"THE COURT: And did you?

"THE WITNESS: I told him that I would.

"THE COURT: You told him you would, and did you thereupon call the Whipples? A. Yes, I did."

Mrs. Cowdrey further testified that immediately after this conversation at about 5:15 o'clock on November 4, 1959, she telephoned the Whipple home. As a message to be transmitted to his parents, she represented to Robert Whipple, son of the plaintiffs, that the Federal Housing Authority had approved the application for the loan.

On the same day, November 4, Brooks told the Haberles the loan had been approved by F.H.A. Brooks then had a conversation by telephone with Mrs. Whipple about her obtaining keys to move into the house, but Brooks did not indicate to her the exact status of the application or give any different statement from that given to the Whipple family by Cowdrey. The Haberles authorized Brooks to deliver the keys to appellants in reliance upon the statement made by Brooks to them that the loan had been approved by F.H.A.

By letter dated November 9, 1959, the F.H.A. advised the lending agency, which in turn notified Cowdrey, that the loan was rejected. No one notified appellants of the rejection at that time or any time prior to the completion of the improvements hereinafter mentioned.

On November 11, appellants in reliance on the false statement made by Mrs. Cowdrey on November 4 that the F.H.A. loan had been approved and upon the delivery of the keys by Brooks moved into the house; on or about November 13 they began the making of improvements which cost a total of $1,738.96.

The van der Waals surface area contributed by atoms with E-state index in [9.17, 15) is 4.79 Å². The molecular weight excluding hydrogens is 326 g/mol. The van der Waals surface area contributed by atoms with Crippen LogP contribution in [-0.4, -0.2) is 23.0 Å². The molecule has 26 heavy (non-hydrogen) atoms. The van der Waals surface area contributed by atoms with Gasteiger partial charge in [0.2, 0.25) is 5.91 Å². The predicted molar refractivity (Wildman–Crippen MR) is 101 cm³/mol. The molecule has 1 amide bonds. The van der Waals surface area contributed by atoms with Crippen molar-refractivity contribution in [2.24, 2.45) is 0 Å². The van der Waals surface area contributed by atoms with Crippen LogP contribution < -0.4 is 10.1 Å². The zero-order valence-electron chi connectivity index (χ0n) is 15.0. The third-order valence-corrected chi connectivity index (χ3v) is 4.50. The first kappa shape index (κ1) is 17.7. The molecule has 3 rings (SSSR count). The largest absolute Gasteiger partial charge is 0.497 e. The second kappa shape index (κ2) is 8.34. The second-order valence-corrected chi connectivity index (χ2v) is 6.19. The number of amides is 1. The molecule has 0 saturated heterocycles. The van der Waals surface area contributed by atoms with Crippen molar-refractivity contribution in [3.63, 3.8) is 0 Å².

One of Cowdrey's employees told appellants that the loan had been rejected, but not to worry about it as they could work it out; Cowdrey suggested that the application be resubmitted to F.H.A. for reconsideration and that if it were refused appellants might apply for a conventional loan. The application was in fact resubmitted to F.H.A. by Cowdrey, but that agency refused to reconsider it and so notified Cowdrey November 24; appellants were never notified by Cowdrey of this refusal of reconsideration. They did not apply for a conventional loan, being convinced that they did not then have sufficient funds to complete the necessary escrow payment even if a loan for a smaller amount than that applied for to the F.H.A. had been secured.

On or about December 10, Brooks orally informed appellants that Haberles had financial commitments on the property and asked if appellants would be willing to pay "towards that." The Whipples agreed and gave Brooks a check for $110 for the Haberles stating that that was the amount appellants had been paying as rental for the premises they occupied before they moved into the Haberle house. The Haberles told appellants that $110 was inadequate and that $125 was fair; appellants said they agreed to pay such monthly sum "until the deal was consummated . . . we were still in great hopes and had been led to believe that it was only a matter of time until the loan things would be straightened out."